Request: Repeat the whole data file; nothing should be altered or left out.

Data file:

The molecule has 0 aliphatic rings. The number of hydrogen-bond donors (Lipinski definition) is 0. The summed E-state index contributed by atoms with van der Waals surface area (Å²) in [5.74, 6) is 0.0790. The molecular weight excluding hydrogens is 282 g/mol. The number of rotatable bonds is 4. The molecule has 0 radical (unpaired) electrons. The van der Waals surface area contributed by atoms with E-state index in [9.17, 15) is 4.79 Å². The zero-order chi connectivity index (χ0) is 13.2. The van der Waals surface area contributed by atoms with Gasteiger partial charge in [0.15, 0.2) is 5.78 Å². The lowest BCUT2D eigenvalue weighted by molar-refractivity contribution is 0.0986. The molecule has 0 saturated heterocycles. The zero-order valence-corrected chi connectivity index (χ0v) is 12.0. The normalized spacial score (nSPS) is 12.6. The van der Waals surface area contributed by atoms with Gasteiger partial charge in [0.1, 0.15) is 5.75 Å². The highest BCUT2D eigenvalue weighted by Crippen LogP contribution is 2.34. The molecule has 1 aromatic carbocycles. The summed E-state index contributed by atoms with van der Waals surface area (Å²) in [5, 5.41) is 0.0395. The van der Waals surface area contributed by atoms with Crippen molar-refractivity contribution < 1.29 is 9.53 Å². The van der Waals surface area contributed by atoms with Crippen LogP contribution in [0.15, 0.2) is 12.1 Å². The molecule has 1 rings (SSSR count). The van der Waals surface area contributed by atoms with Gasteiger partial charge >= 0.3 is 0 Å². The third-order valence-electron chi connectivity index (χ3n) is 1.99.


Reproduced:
The molecule has 0 aliphatic rings. The number of hydrogen-bond donors (Lipinski definition) is 0. The summed E-state index contributed by atoms with van der Waals surface area (Å²) in [5.74, 6) is 0.0790. The molecular weight excluding hydrogens is 282 g/mol. The number of rotatable bonds is 4. The molecule has 0 radical (unpaired) electrons. The van der Waals surface area contributed by atoms with E-state index in [9.17, 15) is 4.79 Å². The zero-order chi connectivity index (χ0) is 13.2. The van der Waals surface area contributed by atoms with Gasteiger partial charge in [0.15, 0.2) is 5.78 Å². The lowest BCUT2D eigenvalue weighted by molar-refractivity contribution is 0.0986. The molecule has 0 saturated heterocycles. The zero-order valence-corrected chi connectivity index (χ0v) is 12.0. The normalized spacial score (nSPS) is 12.6. The van der Waals surface area contributed by atoms with Gasteiger partial charge in [0.1, 0.15) is 5.75 Å². The highest BCUT2D eigenvalue weighted by Crippen LogP contribution is 2.34. The molecule has 1 aromatic carbocycles. The summed E-state index contributed by atoms with van der Waals surface area (Å²) in [5, 5.41) is 0.0395. The van der Waals surface area contributed by atoms with Crippen molar-refractivity contribution < 1.29 is 9.53 Å². The van der Waals surface area contributed by atoms with Crippen LogP contribution in [0.15, 0.2) is 12.1 Å². The molecule has 1 rings (SSSR count). The van der Waals surface area contributed by atoms with Gasteiger partial charge >= 0.3 is 0 Å². The third-order valence-electron chi connectivity index (χ3n) is 1.99.